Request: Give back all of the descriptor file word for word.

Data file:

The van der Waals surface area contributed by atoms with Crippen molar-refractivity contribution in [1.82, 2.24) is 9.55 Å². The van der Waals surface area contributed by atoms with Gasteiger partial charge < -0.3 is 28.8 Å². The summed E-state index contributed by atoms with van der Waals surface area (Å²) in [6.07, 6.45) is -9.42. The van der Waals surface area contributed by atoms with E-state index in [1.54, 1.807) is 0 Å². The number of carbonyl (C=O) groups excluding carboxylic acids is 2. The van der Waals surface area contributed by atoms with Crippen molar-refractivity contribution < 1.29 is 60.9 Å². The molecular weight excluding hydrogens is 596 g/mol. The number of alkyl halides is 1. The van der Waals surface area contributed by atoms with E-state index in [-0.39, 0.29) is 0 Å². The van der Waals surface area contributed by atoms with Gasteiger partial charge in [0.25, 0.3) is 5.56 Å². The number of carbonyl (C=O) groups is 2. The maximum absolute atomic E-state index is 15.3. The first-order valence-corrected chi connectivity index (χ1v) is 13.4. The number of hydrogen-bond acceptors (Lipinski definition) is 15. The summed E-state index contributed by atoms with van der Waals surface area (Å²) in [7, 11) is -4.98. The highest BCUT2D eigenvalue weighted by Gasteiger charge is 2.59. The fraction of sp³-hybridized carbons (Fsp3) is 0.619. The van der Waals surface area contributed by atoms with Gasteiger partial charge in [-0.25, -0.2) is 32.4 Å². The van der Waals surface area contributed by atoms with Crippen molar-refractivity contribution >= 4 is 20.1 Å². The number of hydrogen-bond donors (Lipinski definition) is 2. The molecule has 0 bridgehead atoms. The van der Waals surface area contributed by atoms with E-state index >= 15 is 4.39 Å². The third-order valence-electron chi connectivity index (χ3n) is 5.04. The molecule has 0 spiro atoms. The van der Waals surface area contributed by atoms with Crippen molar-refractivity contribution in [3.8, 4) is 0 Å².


The van der Waals surface area contributed by atoms with Crippen molar-refractivity contribution in [1.82, 2.24) is 9.55 Å². The van der Waals surface area contributed by atoms with Gasteiger partial charge < -0.3 is 28.8 Å². The summed E-state index contributed by atoms with van der Waals surface area (Å²) in [6.07, 6.45) is -9.42. The van der Waals surface area contributed by atoms with E-state index in [1.54, 1.807) is 0 Å². The number of carbonyl (C=O) groups excluding carboxylic acids is 2. The van der Waals surface area contributed by atoms with Crippen molar-refractivity contribution < 1.29 is 60.9 Å². The molecular weight excluding hydrogens is 596 g/mol. The number of alkyl halides is 1. The van der Waals surface area contributed by atoms with E-state index in [-0.39, 0.29) is 0 Å². The van der Waals surface area contributed by atoms with Gasteiger partial charge in [0.25, 0.3) is 5.56 Å². The number of carbonyl (C=O) groups is 2. The maximum absolute atomic E-state index is 15.3. The first-order valence-corrected chi connectivity index (χ1v) is 13.4. The number of hydrogen-bond acceptors (Lipinski definition) is 15. The summed E-state index contributed by atoms with van der Waals surface area (Å²) in [7, 11) is -4.98. The highest BCUT2D eigenvalue weighted by Gasteiger charge is 2.59. The fraction of sp³-hybridized carbons (Fsp3) is 0.619. The van der Waals surface area contributed by atoms with Gasteiger partial charge in [-0.25, -0.2) is 32.4 Å². The van der Waals surface area contributed by atoms with Crippen molar-refractivity contribution >= 4 is 20.1 Å². The number of hydrogen-bond donors (Lipinski definition) is 2. The molecule has 0 bridgehead atoms. The van der Waals surface area contributed by atoms with E-state index >= 15 is 4.39 Å². The third-order valence-electron chi connectivity index (χ3n) is 5.04. The molecule has 0 spiro atoms. The van der Waals surface area contributed by atoms with Crippen molar-refractivity contribution in [3.8, 4) is 0 Å².